Forced labour- one of the chief modes of modern slavery in India
Forced labour is one of the chief modes of modern slavery in India Reuters

An estimated 35.8 million people are trapped in modern slavery, according to a report by Walk Free Foundation (WFF) which is campaigning for the end of slavery within a generation.

WFF has published its 2014 Global Slavery Index, which the organisation says has registered an increase in the estimated number of people enslaved around the world over the past year due to its improved data measurement techniques, and not due a surge in slavery.

Modern slavery is defined as when someone is forced to work through mental or physical threats, owned or controlled by an employer, is bought and sold as property, or physically constrained - affecting his/her freedom of movement.

India remains top of the list with an estimated 14.29 million enslaved people, followed by China (3.24 million), Pakistan (2.06 million), Uzbekistan (1.2 million, new to the top five), and Russia (1.05 million). These five countries accounted for 61% of those in slavery.

Taiwan, South Sudan, North Korea, Kosovo and Cyprus appeared in the index for the first time.

Andrew Forrest, the chairman and founder of WFF, said: "There is an assumption that slavery is an issue from a bygone era. Or that it only exists in countries ravaged by war and poverty.

"These findings show that modern slavery exists in every country. We are all responsible for the most appalling situations where modern slavery exists and the desperate misery it brings upon our fellow human beings.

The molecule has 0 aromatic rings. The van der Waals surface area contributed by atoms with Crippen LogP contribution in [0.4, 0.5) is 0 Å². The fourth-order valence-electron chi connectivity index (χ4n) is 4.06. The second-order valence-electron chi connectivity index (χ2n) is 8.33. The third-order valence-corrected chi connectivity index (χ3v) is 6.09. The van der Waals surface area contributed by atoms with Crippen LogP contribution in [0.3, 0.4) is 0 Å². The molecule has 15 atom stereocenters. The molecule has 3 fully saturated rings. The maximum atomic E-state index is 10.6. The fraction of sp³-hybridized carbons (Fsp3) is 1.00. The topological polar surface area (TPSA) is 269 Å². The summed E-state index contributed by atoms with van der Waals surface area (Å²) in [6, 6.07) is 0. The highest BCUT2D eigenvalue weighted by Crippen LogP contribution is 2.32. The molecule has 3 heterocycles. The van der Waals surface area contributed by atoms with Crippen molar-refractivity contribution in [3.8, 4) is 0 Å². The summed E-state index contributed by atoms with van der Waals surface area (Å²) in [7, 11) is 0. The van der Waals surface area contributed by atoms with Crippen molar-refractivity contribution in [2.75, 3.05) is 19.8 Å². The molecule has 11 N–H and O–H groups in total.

"The first step in eradicating slavery is to measure it. And with that critical information, we must all come together - governments, businesses and civil society - to finally bring an end to the most severe form of exploitation."

The governments taking the most action to end modern slavery are: the Netherlands, Sweden, United States, Australia, Switzerland, Ireland, Norway, the United Kingdom, Georgia, and Austria.

Countries making the least response were North Korea, Iran, Syria, Eritrea, the Central African Republic, Libya, Equatorial Guinea, Uzbekistan, the Republic of the Congo, and Iraq.

Olly Buston, WFF's movement director, said: "There is still a chance that the modern slavery bill will make Britain's anti-slavery laws the best in the world. But the draft bill must be strengthened. Children and other victims of slavery need to be properly protected. And the bill must ensure that businesses take action to end slavery in their supply chains."

For example, in Brazil companies that profit from slave labour are named and shamed.